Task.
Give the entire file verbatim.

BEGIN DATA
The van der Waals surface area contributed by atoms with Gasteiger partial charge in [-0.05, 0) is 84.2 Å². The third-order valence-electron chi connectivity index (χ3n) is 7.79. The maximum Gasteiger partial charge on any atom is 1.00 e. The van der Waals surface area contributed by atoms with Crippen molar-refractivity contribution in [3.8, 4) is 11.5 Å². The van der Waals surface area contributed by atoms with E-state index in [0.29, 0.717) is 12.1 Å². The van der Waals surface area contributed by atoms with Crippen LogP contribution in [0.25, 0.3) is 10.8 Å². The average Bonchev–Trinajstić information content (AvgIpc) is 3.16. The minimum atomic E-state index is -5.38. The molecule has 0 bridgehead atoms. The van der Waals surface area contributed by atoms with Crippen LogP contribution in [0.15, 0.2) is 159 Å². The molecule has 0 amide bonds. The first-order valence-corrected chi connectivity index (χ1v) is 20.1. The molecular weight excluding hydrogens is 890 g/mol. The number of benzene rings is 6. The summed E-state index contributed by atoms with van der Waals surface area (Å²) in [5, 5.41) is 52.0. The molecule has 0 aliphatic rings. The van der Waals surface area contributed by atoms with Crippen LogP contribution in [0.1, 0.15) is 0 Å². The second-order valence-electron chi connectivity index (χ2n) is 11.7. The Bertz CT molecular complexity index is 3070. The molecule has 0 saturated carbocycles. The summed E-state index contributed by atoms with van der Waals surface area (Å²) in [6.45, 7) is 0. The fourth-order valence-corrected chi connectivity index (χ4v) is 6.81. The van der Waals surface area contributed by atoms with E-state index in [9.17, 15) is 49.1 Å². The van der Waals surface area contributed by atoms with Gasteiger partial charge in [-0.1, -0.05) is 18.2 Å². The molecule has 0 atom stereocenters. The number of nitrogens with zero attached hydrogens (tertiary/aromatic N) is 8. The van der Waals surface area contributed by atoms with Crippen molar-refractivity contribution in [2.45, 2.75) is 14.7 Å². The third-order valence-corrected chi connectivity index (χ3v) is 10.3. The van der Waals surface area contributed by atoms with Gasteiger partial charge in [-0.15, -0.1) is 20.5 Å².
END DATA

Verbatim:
The van der Waals surface area contributed by atoms with Gasteiger partial charge in [-0.05, 0) is 84.2 Å². The third-order valence-electron chi connectivity index (χ3n) is 7.79. The maximum Gasteiger partial charge on any atom is 1.00 e. The van der Waals surface area contributed by atoms with Crippen molar-refractivity contribution in [3.8, 4) is 11.5 Å². The van der Waals surface area contributed by atoms with E-state index in [0.29, 0.717) is 12.1 Å². The van der Waals surface area contributed by atoms with Crippen LogP contribution in [0.25, 0.3) is 10.8 Å². The average Bonchev–Trinajstić information content (AvgIpc) is 3.16. The minimum atomic E-state index is -5.38. The molecule has 0 bridgehead atoms. The van der Waals surface area contributed by atoms with Crippen LogP contribution in [0.15, 0.2) is 159 Å². The molecule has 0 amide bonds. The first-order valence-corrected chi connectivity index (χ1v) is 20.1. The molecular weight excluding hydrogens is 890 g/mol. The number of benzene rings is 6. The summed E-state index contributed by atoms with van der Waals surface area (Å²) in [5, 5.41) is 52.0. The molecule has 0 aliphatic rings. The van der Waals surface area contributed by atoms with Crippen LogP contribution in [0.1, 0.15) is 0 Å². The second-order valence-electron chi connectivity index (χ2n) is 11.7. The Bertz CT molecular complexity index is 3070. The molecule has 0 saturated carbocycles. The summed E-state index contributed by atoms with van der Waals surface area (Å²) in [6.45, 7) is 0. The fourth-order valence-corrected chi connectivity index (χ4v) is 6.81. The van der Waals surface area contributed by atoms with E-state index in [9.17, 15) is 49.1 Å². The van der Waals surface area contributed by atoms with Gasteiger partial charge in [-0.1, -0.05) is 18.2 Å². The molecule has 0 atom stereocenters. The number of nitrogens with zero attached hydrogens (tertiary/aromatic N) is 8. The van der Waals surface area contributed by atoms with Crippen molar-refractivity contribution in [2.45, 2.75) is 14.7 Å². The third-order valence-corrected chi connectivity index (χ3v) is 10.3. The van der Waals surface area contributed by atoms with Gasteiger partial charge in [-0.15, -0.1) is 20.5 Å².